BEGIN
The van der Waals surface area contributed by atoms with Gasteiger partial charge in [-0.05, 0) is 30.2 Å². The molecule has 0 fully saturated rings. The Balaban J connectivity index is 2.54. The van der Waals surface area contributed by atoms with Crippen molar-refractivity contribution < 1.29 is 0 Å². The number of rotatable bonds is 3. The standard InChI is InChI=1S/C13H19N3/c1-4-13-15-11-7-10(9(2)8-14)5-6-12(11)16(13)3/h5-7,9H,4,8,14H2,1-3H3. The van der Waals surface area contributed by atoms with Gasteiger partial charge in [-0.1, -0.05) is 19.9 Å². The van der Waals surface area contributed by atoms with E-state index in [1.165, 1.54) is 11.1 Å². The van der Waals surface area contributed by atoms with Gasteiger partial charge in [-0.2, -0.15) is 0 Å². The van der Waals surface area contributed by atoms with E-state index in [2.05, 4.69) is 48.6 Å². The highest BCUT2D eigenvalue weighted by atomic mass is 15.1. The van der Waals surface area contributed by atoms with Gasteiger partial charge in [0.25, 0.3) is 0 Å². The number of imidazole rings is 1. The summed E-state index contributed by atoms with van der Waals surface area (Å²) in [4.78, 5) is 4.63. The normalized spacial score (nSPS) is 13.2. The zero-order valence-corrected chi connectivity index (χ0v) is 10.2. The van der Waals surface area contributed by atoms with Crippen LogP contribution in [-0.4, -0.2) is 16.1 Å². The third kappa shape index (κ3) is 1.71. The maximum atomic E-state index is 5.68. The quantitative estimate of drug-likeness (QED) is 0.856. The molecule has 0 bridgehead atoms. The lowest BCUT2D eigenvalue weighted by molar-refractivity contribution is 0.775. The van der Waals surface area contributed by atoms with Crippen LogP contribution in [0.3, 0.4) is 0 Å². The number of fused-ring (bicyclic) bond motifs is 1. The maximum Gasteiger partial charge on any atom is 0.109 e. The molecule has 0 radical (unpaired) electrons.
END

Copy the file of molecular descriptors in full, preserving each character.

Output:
The van der Waals surface area contributed by atoms with Gasteiger partial charge in [-0.05, 0) is 30.2 Å². The molecule has 0 fully saturated rings. The Balaban J connectivity index is 2.54. The van der Waals surface area contributed by atoms with Crippen molar-refractivity contribution < 1.29 is 0 Å². The number of rotatable bonds is 3. The standard InChI is InChI=1S/C13H19N3/c1-4-13-15-11-7-10(9(2)8-14)5-6-12(11)16(13)3/h5-7,9H,4,8,14H2,1-3H3. The van der Waals surface area contributed by atoms with Gasteiger partial charge in [-0.1, -0.05) is 19.9 Å². The van der Waals surface area contributed by atoms with E-state index in [1.165, 1.54) is 11.1 Å². The van der Waals surface area contributed by atoms with Gasteiger partial charge in [-0.2, -0.15) is 0 Å². The van der Waals surface area contributed by atoms with E-state index in [2.05, 4.69) is 48.6 Å². The highest BCUT2D eigenvalue weighted by atomic mass is 15.1. The van der Waals surface area contributed by atoms with Gasteiger partial charge in [0.25, 0.3) is 0 Å². The number of imidazole rings is 1. The summed E-state index contributed by atoms with van der Waals surface area (Å²) in [4.78, 5) is 4.63. The normalized spacial score (nSPS) is 13.2. The zero-order valence-corrected chi connectivity index (χ0v) is 10.2. The van der Waals surface area contributed by atoms with Crippen LogP contribution in [-0.4, -0.2) is 16.1 Å². The third kappa shape index (κ3) is 1.71. The maximum atomic E-state index is 5.68. The quantitative estimate of drug-likeness (QED) is 0.856. The molecule has 0 bridgehead atoms. The lowest BCUT2D eigenvalue weighted by molar-refractivity contribution is 0.775. The van der Waals surface area contributed by atoms with Crippen LogP contribution in [0.3, 0.4) is 0 Å². The number of fused-ring (bicyclic) bond motifs is 1. The maximum Gasteiger partial charge on any atom is 0.109 e. The molecule has 0 radical (unpaired) electrons.